The top specialties for healthcare tourism in the country include cancer treatment, dentistry, fertility procedures, dermatology and skincare, and orthopedics. According to DHA’s Health Investment Guide 2021, top source regions for medical tourism include Russia, CIS countries and the GCC.

Aster’s Boucher, says: “In terms of medical value travel (MVT), the UAE, and Dubai in particular, is quickly becoming a sought-after destination for a variety of medical care and surgical procedures. Historically, we know that about 16 million travellers transit our local airports annually and that 83 per cent of the world’s population is within an eight-hour flight of Dubai.

Given that Dubai now boasts excellent hospital infrastructure, physicians and qualified nurses, we have enabled travellers to consider medical care here, rather than simply transiting through our airports.”

Tamer Wali, founder of Selfologi, says proactive government initiatives such as the Dubai Health Experience and the Abu Dhabi Medical Tourism portals were the first-of-their-kinds in the region to offer comprehensive assistance to visitors seeking medical services across an extensive network of private and public hospitals.

Selfologi, a digital cosmetics’ treatments marketplace enables users to discover, learn about and book cosmetic treatments online. This platform is particularly appealing to an increasing number of tourists who are looking to visit the UAE for cosmetic treatments or procedures.

Wali says: “We believe in building a trusted community of partners so that, together, we can collectively contribute to strengthening the UAE’s position on the global map.”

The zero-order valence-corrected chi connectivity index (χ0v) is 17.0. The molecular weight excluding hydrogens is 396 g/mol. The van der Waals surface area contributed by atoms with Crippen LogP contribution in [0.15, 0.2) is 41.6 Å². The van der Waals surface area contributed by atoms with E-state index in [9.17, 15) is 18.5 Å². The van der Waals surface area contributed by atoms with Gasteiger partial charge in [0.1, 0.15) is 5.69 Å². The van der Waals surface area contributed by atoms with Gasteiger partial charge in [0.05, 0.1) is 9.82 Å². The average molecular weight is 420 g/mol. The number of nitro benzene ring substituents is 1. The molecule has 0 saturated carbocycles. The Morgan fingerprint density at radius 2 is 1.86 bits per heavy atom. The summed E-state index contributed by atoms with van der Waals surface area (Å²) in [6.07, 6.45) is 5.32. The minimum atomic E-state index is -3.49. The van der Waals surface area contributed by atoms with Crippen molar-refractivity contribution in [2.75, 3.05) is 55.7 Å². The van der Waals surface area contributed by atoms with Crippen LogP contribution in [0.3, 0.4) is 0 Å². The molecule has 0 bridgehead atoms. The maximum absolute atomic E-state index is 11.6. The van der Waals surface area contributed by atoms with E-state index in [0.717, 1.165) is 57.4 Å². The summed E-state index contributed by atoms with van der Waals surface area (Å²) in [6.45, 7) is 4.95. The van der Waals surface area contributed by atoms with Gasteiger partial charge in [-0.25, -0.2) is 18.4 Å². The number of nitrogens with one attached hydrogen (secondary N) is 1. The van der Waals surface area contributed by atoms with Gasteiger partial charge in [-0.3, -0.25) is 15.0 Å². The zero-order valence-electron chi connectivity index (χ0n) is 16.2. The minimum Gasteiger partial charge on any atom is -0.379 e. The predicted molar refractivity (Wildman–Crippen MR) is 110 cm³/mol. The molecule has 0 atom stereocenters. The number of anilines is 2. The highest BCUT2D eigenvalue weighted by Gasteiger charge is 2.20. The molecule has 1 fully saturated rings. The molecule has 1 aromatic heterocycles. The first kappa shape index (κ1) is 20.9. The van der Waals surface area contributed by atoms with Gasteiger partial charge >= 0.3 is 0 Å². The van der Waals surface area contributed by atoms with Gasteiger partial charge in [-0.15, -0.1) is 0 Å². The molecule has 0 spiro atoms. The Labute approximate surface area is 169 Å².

In terms of technology, telemedicine has also become an important aspect of after care for overseas visitors. Boucher adds, “The Covid pandemic enabled the rapid proliferation of telemedicine; Aster has strategically included this care channel with our MVT services. To facilitate patient flow to Dubai, we have collaborated with international entities such as insurers, international assistance organisations, physicians, hospitals and most importantly, the international consumer.”

And while technology is transforming interaction with patients, hospitals are also tailoring their offerings to stay ahead of the competition and ensure a safe and smooth patient journey.

Boucher says, “We provide home care services, customisable health packages, comprehensive maternity packages and special packages for patients with chronic illnesses. Additionally, we’ve also taken a deliberate approach to appeal to all five human senses. For instance, over the past few months, Medcare has developed and introduced our signature fragrance to all our hospitals. The feedback from both patients, families and visitors has been overwhelmingly positive.

To support our belief in the healing benefits of restorative sleep, our hospitals recently introduced pillow menus, allowing patients to control their own comfort. To appeal to their tastes, we have added the availability of different cuisines for patients.”

These offerings reflect how hospitals in the UAE are pulling out all stops to meet the high expectations of patients visiting the UAE. These visitors not only expect the best-in-class
medical care, but also the same level of service excellence that the country’s hospitality and tourism sectors are known for.